Addressing Driver Shortage: Reducing School Bus Routes
published on June 25, 2021 by Sonia Mastros
It's harder than ever for school districts to find enough drivers for their school bus routes. The driver shortage was a problem even before the COVID-19 outbreak, and now it's only gotten worse. An estimated 80% of schools are having trouble finding enough drivers, and that's a big problem when schools are legally mandated to provide transportation to their students.
While there's no truly good solution to the problem, there are options - and one of the most popular is looking for ways to reduce the number of school bus routes being run at once. Fewer routes means fewer drivers, and that can make a big difference for a district that is understaffed.
Four Ways To Reduce School Bus Routes in Your District
1. Better Route Planning Optimization
Usually, the best option is to start with bus route optimization software. Smart computer systems can analyze millions of potential routes within seconds, creating optimal routing based on numerous parameters defined by the district. While not guaranteed, in many cases these optimization systems can reduce the number of routes a district has to run - bringing huge cost savings along the way.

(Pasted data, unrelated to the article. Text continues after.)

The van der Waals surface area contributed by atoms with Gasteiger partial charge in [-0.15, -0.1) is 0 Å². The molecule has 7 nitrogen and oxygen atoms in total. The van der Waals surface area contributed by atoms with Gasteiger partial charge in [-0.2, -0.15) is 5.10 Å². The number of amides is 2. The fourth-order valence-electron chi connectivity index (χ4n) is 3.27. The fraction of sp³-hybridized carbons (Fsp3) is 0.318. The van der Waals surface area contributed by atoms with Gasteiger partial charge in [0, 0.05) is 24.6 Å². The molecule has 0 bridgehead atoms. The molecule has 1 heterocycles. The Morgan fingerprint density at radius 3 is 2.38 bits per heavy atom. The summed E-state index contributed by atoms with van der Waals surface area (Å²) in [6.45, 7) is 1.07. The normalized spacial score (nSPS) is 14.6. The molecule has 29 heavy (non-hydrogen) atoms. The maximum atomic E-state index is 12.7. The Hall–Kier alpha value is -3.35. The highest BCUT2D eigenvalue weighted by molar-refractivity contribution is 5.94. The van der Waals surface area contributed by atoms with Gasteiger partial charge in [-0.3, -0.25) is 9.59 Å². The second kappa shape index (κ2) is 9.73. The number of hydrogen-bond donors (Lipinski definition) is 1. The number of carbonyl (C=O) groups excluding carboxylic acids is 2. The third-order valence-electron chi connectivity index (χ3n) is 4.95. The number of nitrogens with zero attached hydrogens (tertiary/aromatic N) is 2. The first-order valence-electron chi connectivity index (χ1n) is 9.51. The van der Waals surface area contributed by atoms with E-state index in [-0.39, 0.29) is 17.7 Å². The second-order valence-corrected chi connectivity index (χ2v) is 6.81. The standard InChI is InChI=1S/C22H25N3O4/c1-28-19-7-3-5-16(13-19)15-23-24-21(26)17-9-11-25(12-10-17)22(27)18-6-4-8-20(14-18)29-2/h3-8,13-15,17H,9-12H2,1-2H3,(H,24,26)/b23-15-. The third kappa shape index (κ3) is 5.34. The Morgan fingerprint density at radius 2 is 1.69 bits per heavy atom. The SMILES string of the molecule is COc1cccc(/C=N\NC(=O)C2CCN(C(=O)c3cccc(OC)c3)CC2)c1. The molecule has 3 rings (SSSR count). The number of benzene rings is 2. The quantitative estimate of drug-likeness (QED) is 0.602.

2. Stagger School Start and End Times for Different Groups
Another option is to run fewer routes, more times. For example, a high school might decide that underclassmen go to school from 8-3, while upperclassmen have classes from 9-4. That allows two separate sets of bus routes to be run, back to back, in both the morning and the evening.
This does mean extra work for drivers, as well as extending school by an hour or so, but it can be extremely effective if the drawbacks don't outweigh the benefits.
3. Deploy Smaller Vehicles
While laws vary from state to state, in general, a person does not need to have a Commercial Drivers License to drive vehicles weighing less than 3.5 tons. In some cases, a district might be able to eliminate bus routes - which require CDL-carrying drivers - by replacing them with vans or other smaller vehicles. These could then be driven by any district staff in possession of a standard car license.
4. Encourage Carpooling Among Parents
As a last resort, a school could appeal to their parents to take up some of the slack with carpooling. This isn't the best option, but if the only other option is raising property taxes to fund more buses/drivers, the parents could be convinced to go along with it.
There's no easy solution to the ongoing problem of bus driver shortages, nor is the problem expected to go away any time soon. Has your district found a good trick or 'hack' for reducing its school bus routes? Please let us know in the comments below!